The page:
Single episodes of both Futurama (‘Central Bureaucracy’) and Dr. Who (‘The Happiness Patrol’) have paid tribute to the book as well, and Black Mirror’s dystopian what-ifs share the frightful plausibility of Orwell’s prophecy. But television’s deepest exploration of Orwellian themes came courtesy of the short-lived yet incredibly fertile 1967/68 UK series The Prisoner, where dissent is answered by banishment to a ‘village’ where everyone is known only by a number. It’s a terrifying portrait of a shadowy government that would rather break anyone showing stubborn individuality than simply eliminate them.
It’s only to be expected that books would continue tapping 1984’s themes for subsequent generations, starting with Ray Bradbury’s book-burning classic Fahrenheit 451 just four years after Orwell’s novel. Today one can witness suffocating Orwellian dystopias in hit YA series like Divergent and The Hunger Games. Other titles have cited the source material more directly, including Haruki Murakami’s gargantuan novel 1Q84 and Cory Doctorow’s Little Brother series, which centres on a young ‘hacktivist’ codenamed w1n5t0n. And Thought Crimes, a 2011 collection of speculative short stories by Australian author Tim Richards, takes its title from one of Orwell’s most enduring coinages.
Other examples are more couched, such as the segments of David Mitchell’s sprawling Cloud Atlas in which a fabricant raised to work for an all-powerful fast-food corporation turns toward the rebel cause. Margaret Atwood’s The Handmaid’s Tale tweaks Orwellian themes to portray a terrifying Christian theocracy, while Dave Eggers’ The Circle updates them for social-media culture – both of them underscoring these themes’ adaptability and continued currency.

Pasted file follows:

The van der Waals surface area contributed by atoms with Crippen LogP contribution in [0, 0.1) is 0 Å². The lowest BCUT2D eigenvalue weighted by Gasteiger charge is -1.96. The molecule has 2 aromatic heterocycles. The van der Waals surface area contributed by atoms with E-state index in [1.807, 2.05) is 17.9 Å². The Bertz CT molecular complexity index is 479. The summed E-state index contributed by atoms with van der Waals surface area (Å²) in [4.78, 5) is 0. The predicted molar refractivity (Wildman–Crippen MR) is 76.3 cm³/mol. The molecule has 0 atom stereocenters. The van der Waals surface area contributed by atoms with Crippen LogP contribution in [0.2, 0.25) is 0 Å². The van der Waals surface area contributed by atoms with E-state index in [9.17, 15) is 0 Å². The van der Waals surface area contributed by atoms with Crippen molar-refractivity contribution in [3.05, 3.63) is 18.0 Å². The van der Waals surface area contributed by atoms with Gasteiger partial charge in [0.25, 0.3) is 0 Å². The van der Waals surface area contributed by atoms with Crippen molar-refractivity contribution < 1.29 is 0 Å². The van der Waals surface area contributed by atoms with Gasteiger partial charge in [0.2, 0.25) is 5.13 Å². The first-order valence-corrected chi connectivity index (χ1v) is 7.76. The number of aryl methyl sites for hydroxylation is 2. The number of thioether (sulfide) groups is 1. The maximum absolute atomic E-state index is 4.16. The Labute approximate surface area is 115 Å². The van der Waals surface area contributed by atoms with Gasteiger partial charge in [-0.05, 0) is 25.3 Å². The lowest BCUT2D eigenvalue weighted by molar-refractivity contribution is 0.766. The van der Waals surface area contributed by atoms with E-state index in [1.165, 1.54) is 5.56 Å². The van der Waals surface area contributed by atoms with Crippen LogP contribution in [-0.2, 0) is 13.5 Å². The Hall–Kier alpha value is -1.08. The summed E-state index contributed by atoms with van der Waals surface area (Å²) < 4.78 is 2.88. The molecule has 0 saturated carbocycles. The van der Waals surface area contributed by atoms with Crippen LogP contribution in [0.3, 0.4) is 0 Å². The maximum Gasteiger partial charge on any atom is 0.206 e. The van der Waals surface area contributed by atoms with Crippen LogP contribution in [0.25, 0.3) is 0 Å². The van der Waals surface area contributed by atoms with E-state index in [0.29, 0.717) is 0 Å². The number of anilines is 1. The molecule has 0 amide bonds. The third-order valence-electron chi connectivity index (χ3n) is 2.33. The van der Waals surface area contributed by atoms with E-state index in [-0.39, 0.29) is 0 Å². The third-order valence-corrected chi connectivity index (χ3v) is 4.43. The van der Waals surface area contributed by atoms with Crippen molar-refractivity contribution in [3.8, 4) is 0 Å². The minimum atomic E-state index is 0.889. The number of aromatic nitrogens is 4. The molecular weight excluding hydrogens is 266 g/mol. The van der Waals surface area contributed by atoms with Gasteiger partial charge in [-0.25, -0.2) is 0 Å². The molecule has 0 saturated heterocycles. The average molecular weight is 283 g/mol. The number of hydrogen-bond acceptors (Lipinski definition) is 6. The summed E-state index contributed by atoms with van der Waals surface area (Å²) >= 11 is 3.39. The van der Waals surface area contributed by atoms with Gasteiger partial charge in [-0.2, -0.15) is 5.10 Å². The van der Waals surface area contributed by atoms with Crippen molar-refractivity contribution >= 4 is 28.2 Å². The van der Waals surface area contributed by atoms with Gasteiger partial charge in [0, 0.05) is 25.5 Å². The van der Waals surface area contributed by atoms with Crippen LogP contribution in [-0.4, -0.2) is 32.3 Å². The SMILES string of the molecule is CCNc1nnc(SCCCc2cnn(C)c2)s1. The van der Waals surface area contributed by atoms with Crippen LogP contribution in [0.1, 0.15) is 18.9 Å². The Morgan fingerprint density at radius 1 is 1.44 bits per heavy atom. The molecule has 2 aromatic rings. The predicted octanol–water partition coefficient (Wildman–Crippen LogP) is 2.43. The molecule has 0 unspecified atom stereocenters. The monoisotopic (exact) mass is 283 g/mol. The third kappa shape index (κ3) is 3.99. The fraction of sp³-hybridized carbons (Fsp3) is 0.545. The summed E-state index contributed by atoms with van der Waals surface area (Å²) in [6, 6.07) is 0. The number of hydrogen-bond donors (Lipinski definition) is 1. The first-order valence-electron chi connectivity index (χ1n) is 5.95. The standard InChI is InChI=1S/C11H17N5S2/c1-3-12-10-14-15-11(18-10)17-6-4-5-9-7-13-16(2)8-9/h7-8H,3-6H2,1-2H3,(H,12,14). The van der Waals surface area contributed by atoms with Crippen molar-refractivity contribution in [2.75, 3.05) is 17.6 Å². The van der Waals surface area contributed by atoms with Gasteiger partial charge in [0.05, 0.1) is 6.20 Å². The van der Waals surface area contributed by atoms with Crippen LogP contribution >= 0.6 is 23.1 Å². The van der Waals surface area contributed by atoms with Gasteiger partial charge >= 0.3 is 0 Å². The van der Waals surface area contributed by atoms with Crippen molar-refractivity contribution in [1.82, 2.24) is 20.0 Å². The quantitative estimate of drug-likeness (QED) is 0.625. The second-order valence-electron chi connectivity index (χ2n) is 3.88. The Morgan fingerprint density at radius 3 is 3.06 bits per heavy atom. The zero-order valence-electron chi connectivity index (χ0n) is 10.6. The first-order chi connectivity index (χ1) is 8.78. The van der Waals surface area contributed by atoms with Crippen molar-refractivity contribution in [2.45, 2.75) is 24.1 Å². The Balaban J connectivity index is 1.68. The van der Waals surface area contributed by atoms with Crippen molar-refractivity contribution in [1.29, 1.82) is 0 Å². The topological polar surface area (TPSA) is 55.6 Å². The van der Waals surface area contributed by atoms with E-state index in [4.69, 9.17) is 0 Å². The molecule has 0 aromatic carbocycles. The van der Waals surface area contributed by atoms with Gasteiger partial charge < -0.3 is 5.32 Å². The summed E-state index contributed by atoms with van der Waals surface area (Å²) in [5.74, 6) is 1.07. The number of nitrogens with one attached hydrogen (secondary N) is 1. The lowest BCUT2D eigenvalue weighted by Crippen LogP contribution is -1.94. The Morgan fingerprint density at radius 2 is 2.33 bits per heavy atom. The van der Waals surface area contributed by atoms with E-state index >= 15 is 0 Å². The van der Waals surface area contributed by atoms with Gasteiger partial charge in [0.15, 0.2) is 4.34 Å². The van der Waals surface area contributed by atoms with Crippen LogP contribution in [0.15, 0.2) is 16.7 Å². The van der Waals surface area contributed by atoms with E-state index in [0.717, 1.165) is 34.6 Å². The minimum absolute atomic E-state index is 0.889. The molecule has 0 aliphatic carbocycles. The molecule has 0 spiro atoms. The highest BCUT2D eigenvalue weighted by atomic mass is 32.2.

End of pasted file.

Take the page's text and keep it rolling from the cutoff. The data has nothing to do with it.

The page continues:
Comics and graphic novels have furthered these ideas too, most notably in Alan Moore’s landmark police-state tale V for Vendetta (later adapted into a proper action movie). The proudly geeky webcomic Penny Arcade, meanwhile, sums up 1984-style brainwashing with rare succinctness in its strip entitled ‘Winston Smith’.
Orwellian settings are an easy fit for video games, where rebellion within a constrictive world is encouraged. Recent examples include the large-scale penal rivalries of Freedom Wars and the immigration-themed Papers, Please, in which you work at a border checkpoint for the fictitious country Arstotzka. Watch Dogs explores widespread corruption through the lens of a hacker, while Crusader: No Remorse pits an armed resistance against the oppressive World Economic Consortium. Most pointedly, Metal Gear Solid V: The Phantom Pain is not only set in the year 1984 but name-checks both ‘doublethink’ and ‘2+2=5’ at one stage.
Cinema has no shortage of Orwell-influenced dystopian futures, whether the absurd nightmare of Terry Gilliam’s Brazil or the brainwashing dictatorship of Woody Allen’s Sleeper. George Lucas’s pre-Star Wars film depicts a future where people are reduced to numbers and not allowed to express basic emotions. The most fun example, though, is The Lego Movie, in which the totalitarian villain Lord Business is planning a glue-soaked annihilation of individuality under the cheery guise of Taco Tuesday. It’s a cheeky – and quite subversive – reminder that you can get away with just about anything if you simply brand it right.